As an uncontrollable cross-border pandemic, coronavirus is a new harrowing reminder of the fragility of human life and will deepen a public health-centered BC/AC historical periodization. French Doctor and virologist microbiologist, Didier Raoult, told French legislators in Paris the battle with Coronavirus has been "70 to 80 percent politics and 20 to 30 percent science.” He also exposed some lobbyists against the use of Hydroxychloroquine, which he considers “the least expensive and simplest way to treat the coronavirus.” The BC-AC transition may not lead to abolishing the WHO and replacing the United Nations; however, the coronavirus aftermath will be paving the way for three possible scenarios:

First, there will be a renewed debate about the Security Council reform in light of the 2005 deliberation at the General Assembly. Brazil's representative, one of the Group of Four (G-4 besides Japan, Germany, and India), who were aspiring to become permanent members of the Council, stated "the realities of power of 1945 had long been superseded. The security structure established then was now glaringly outdated.”25 Japan's ambassador asserted “countries with the will and resources to play a major role in international peace and security must always take part in the Council’s decision-making process.”26 Now, the fear of coronavirus may lead to shortterm isolationism. However, the conventional wisdom will restore the significance of international cooperation by necessity in the long term; and there could be a silver lining in the transition out of this gloomy coronavirus cave to reconstruct the U.N. system.

In the Declaration on the Commemoration of the Seventy-Fifth Anniversary of the United Nations to be released on September 21, 2020, diplomats in New York seem to have internalized a sense of unfounded praise and claim of “owning” the discourse of peace. They argue "there is no other global organization with the legitimacy, convening power and normative impact as the United Nations. No other global organization gives hope to so many people for a better world and can deliver the future we want.”27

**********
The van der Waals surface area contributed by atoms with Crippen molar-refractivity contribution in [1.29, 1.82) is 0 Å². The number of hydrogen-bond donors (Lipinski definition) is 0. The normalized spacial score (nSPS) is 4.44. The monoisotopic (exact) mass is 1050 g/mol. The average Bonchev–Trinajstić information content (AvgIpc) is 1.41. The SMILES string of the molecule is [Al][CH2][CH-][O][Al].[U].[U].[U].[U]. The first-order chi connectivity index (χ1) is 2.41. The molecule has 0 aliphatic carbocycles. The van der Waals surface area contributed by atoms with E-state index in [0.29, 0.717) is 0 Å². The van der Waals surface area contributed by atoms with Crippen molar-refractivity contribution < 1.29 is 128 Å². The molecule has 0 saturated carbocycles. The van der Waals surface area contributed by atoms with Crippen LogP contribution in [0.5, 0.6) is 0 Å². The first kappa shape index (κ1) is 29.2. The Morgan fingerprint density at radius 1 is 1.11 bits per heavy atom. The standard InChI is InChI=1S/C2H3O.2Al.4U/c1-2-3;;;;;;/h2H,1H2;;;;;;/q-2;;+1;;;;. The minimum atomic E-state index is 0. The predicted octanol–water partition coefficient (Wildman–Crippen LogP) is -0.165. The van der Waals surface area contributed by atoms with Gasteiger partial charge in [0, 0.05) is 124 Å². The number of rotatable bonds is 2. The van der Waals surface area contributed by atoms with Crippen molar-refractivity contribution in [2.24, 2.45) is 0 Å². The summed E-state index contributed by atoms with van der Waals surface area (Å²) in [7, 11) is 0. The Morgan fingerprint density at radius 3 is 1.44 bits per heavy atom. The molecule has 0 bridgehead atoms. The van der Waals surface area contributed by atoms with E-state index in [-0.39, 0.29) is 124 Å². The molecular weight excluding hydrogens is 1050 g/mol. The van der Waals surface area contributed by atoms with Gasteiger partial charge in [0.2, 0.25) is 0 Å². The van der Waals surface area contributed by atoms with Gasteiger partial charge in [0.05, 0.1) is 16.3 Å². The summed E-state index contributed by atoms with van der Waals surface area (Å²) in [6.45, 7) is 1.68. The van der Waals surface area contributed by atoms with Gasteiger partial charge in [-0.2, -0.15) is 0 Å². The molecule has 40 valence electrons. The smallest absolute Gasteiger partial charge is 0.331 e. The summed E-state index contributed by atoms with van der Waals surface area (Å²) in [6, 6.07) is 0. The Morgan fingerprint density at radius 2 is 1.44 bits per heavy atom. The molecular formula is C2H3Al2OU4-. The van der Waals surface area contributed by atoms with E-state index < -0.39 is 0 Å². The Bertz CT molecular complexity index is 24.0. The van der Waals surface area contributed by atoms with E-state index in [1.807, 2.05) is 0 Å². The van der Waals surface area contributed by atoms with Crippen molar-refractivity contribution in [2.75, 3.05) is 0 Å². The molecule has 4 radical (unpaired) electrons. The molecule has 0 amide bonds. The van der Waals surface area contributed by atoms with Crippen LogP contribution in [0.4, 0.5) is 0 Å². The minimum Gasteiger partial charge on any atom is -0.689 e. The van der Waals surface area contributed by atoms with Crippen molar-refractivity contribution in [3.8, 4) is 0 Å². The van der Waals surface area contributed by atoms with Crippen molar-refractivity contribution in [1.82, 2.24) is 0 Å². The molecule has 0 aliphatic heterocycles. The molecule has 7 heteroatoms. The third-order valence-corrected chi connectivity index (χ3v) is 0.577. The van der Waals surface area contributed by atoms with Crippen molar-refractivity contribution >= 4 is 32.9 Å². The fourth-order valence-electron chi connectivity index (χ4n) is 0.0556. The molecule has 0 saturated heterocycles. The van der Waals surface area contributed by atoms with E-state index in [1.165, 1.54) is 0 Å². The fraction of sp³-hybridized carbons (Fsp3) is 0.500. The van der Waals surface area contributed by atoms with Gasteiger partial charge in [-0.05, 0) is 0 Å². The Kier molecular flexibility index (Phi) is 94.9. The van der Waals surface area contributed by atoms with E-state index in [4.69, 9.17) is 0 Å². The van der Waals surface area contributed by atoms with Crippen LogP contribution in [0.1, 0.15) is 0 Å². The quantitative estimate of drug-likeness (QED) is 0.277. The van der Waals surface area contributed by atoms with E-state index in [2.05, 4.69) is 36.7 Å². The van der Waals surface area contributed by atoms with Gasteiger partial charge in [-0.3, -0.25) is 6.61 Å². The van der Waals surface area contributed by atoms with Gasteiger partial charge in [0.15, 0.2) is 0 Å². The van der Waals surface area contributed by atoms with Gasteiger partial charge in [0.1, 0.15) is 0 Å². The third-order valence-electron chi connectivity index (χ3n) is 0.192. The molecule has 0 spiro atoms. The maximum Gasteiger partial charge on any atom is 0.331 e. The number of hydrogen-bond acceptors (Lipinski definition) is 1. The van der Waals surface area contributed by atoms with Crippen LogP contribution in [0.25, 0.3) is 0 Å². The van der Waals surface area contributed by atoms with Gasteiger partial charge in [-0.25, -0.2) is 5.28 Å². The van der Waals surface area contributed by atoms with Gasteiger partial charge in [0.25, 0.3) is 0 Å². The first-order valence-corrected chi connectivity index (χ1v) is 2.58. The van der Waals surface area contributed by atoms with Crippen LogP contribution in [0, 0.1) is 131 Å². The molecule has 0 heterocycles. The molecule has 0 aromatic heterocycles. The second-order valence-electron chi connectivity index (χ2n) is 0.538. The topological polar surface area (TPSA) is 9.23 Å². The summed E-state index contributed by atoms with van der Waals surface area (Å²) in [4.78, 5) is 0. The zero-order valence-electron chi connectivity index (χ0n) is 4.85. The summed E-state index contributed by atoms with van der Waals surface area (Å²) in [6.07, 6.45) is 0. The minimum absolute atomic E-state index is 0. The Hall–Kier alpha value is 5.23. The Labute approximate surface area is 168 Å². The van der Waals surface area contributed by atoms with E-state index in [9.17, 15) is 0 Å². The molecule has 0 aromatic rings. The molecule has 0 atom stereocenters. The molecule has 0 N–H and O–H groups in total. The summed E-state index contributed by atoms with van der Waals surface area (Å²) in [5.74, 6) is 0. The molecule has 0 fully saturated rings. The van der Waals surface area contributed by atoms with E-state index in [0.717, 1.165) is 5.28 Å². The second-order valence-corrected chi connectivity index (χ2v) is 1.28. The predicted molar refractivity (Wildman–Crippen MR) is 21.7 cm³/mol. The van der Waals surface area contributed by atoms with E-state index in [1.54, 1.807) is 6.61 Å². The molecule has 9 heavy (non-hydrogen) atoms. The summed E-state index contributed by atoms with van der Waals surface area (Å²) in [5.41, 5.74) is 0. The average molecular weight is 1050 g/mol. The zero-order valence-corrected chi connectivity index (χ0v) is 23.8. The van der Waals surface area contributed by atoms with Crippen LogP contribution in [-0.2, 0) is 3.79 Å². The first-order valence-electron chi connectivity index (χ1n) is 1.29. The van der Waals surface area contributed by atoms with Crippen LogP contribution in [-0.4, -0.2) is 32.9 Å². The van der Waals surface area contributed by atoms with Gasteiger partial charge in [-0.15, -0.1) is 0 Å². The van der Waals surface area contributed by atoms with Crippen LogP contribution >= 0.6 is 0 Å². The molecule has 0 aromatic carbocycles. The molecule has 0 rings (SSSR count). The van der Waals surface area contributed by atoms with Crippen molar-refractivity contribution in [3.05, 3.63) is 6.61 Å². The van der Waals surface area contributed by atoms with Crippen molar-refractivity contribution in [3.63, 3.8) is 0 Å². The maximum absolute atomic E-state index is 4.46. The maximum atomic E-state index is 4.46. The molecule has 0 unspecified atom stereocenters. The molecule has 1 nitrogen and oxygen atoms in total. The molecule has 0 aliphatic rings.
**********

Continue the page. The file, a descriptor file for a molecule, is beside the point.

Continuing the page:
One may not contest the promise of the U.N. Charter and the normative foundation of the whole system, but coronavirus has called for some pragmatism and efficiency in delivery of the promised goals. Germany

A new global covenant? 67 is well positioned to push once again for the U.N. reform and the way it operates and "laying the lasting foundations for a Globalization 2.0 in the interests of the greatest number of people.”28 There could be a “Merkel moment” to promote a new, fair, and balanced internationalism. The Enlightenment Kantian paradigm, which was significant in the creation of the League of Nations, and later the United Nations, may return to inspire the post-corona global politics with the focus on the individual, the free moral self and subject, placing structure and all the embedded political institutions and economic regulations at the periphery, with an open mind for perpetual peace. Kant urged the self to “act only on that maxim through which you can at the same time will that it should become a universal law.”29

Second, there will be reluctant acceptance among Great Powers of a shift from nuclear deterrence to pandemic deterrence. One good indicator is the first NATO foreign ministerial by secure video teleconference April 2 where NATO's response occupied much of the agenda. NATO Secretary General Jens Stoltenberg observed that the coronavirus crisis was “too great for any one nation or organization to face alone.”30 In Washington, the Congressional Research Service raised the question of whether and how the global pandemic might lead to "profoundly transformative and long-lasting changes in the U.S. role in the world.”31 The existing 13,410 nuclear weapons in the world have not defeated the coronavirus attacks across the five continents. However, the Trump administration has reassured the new pandemic will not affect its nuclear weapon investments while allocating a 20% increase this year.